Crennel was a very decent man. Approachable and serious minded, Crennel treated the players like men and found himself being rewarded in the same way parents are rewarded for trusting that their 17-year old won’t break into the liquor cabinet while they’re away for the weekend. His teams lacked discipline of almost every sort and his tenure can be summed up in perhaps the two words that described the team’s most common penalty, “false start.”
Lerner’s first thought in trying to replace Crennel was a good one, Bill Cowher. But Cowher told Lerner before that fateful Pittsburgh game that he didn’t plan to coach in 2009 and stuck to his word. Lerner found himself thus at a crossroads. Having failed by hiring a lifelong assistant like Crennel, Lerner could either find someone who had head coaching experience or someone who had head coaching ability. Naturally, he opted for the former when he needed to opt for the latter.
But that’s getting ahead of ourselves, too. Certainly Lerner’s first task surely would be to find a general manager before tackling the issue of who might be the Browns’ next head coach. That’s the right order, isn’t it?
As it turned out, it wasn’t the right order at all. Shortly after the 2008 season ended, the New York Jets apparently did Lerner the biggest favor of all and fired Eric Mangini as its head coach. Mangini was given the nickname of Mangenius when he took a 4-12 Jets team and turned it into a 10-6 playoff team in his first season.
But that nickname quickly faded when the Jets reverted back to form the following season at 4-12 and then, in Mangini’s last season, started 8-3 and then lost its last 5 games to miss the playoffs. It was time, general manager Mike Tannebaum said, to move where all teams eventually need to move to, destination new direction. That’s pretty damning stuff, actually, just 3 years into the direction they were on with Mangini.
For Lerner, Mangini had the two attributes he most coveted: a connection with Bill Belichick and head coaching experience. That was the sum total of the due diligence he performed. But that may not have been even Lerner’s biggest mistake. That would be reserved for letting Mangini pick his new boss, which he did in the form of George Kokinis, the former Baltimore Ravens pro personnel director.
On the surface it sounded like Kokinis was Savage redux, right down to the resume. But that wasn’t exactly true. As a pro personnel director, Kokinis’ focus was on current players in the league, not college players. In other words, he wouldn’t be much help in the draft.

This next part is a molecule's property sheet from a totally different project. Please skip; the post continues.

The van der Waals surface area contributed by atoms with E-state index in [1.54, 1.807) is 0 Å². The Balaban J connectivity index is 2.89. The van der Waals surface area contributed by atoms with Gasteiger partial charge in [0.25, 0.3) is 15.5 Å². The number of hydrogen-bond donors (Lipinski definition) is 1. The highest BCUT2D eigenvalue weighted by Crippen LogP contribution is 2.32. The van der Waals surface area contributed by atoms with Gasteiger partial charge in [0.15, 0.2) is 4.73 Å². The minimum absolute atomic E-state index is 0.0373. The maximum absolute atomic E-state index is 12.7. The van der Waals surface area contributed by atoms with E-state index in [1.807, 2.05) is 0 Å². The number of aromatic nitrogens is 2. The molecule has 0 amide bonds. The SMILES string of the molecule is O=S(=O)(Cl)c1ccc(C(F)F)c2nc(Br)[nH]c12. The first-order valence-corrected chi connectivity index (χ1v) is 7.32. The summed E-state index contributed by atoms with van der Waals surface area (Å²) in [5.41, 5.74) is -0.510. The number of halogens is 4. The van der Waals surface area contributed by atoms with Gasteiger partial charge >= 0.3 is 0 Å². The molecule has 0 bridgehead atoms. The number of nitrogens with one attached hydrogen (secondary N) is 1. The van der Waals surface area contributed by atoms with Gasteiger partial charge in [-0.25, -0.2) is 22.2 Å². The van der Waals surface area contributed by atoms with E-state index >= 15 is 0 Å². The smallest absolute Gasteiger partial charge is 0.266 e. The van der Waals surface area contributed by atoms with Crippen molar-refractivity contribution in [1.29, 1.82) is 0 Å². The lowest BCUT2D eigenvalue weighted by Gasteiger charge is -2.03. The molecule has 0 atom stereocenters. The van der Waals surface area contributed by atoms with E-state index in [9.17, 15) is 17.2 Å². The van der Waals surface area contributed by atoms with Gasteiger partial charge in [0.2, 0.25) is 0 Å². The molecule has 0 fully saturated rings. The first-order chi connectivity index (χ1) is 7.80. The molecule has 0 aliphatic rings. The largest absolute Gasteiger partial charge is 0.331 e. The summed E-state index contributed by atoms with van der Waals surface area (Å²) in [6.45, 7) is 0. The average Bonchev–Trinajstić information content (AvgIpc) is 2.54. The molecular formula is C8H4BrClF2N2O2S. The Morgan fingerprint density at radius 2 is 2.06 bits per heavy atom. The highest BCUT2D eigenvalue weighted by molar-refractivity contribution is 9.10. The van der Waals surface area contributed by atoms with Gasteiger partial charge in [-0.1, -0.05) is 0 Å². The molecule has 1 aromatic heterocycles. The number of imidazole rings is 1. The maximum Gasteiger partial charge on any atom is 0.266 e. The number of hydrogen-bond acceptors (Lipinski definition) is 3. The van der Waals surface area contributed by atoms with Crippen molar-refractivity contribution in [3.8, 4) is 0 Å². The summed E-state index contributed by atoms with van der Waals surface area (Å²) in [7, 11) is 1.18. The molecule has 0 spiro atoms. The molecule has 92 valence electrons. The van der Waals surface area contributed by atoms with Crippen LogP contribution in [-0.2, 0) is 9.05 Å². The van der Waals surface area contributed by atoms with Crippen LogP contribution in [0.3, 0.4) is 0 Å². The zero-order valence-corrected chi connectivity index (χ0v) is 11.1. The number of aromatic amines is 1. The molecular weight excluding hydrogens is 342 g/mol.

Putting aside the problem with letting the subordinate hire his own boss, Kokinis was an odd selection because the Browns’ biggest trouble area was the draft. What we didn’t know at the time was that Mangini hired Kokinis specifically because he lacked that skill. It let Mangini wander free around the draft. But that’s getting ahead of ourselves, too. I’ve got to stop doing that.
Mangini’s official hiring came on January 9, 2009 and marked the first time, probably, that any NFL team had elevated its former ball boy to head coach. Lerner, of course, didn’t announce the decision personally. That task fell to Mike Kennan, the club’s president, a title Kennan would relinquish once Holmgren was hired.
The courtship of Mangini was quick, particularly so considering that no other team looking for a head coach at the time had even given Mangini a second thought. At his introductory press conference Mangini said all the right and usual things. But the proof, as I noted then, would be in whether he does the right things. Call it foreshadowing. But even greater foreshadowing came in the form of a question posed by the Jets fan who ran the FireEricMangini.com website: who in their right mind would replace one ex-Patriot flop with another ex-Patriot flop? Destiny, thy name is Lerner.
Part II. This is the Part Where Mangini Settles In and Others Suddenly Become Unsettled
After the hiring of Mangini and Kokinis, the rest of January was relatively quiet, unless you happened to work in the Browns’ front office. Blaming the economy, Lerner approved the layoff of 15 employees, including the public relations staff. Meanwhile, there were a host of castoffs able to ride out the economy in slightly better fashion in the form of Lerner castoffs still owed millions, castoffs like Carmen Policy, Butch Davis, Phil Savage and Romeo Crennel.
Maybe these 15 layoffs were part of a tanking economy. But to say that they weren’t in part the result of a makeover being overseen by Mangini would be wrong.
At the time Lerner was having staffers clean out their desks, he was allowing Mangini to have the Berea complex physically overhauled at a considerable cost. Of all the changes that occurred, the one that caused the most controversy, though, was his painting over a mural of Browns’ legends. Some saw it as Mangini purposely trying to break with the past. Others saw it as Mangini wanting to let everyone know who was calling the shots. They were both right.
Meanwhile, Mangini was keeping many of Crennel’s assistants dangling, insisting that they be held to the letter of their contracts while preventing them from interviewing elsewhere. Part of that was because he hadn’t yet finalized his own staff. Part of it, maybe the bigger part of it, was the simple fact that it was saving the Browns money. Per league rules, if the Browns fired the coaches before their contracts were completed and the coaches found other employment elsewhere at a lower salary, the Browns would be on the hook for the difference. A coach that resigns, however, has no such luck.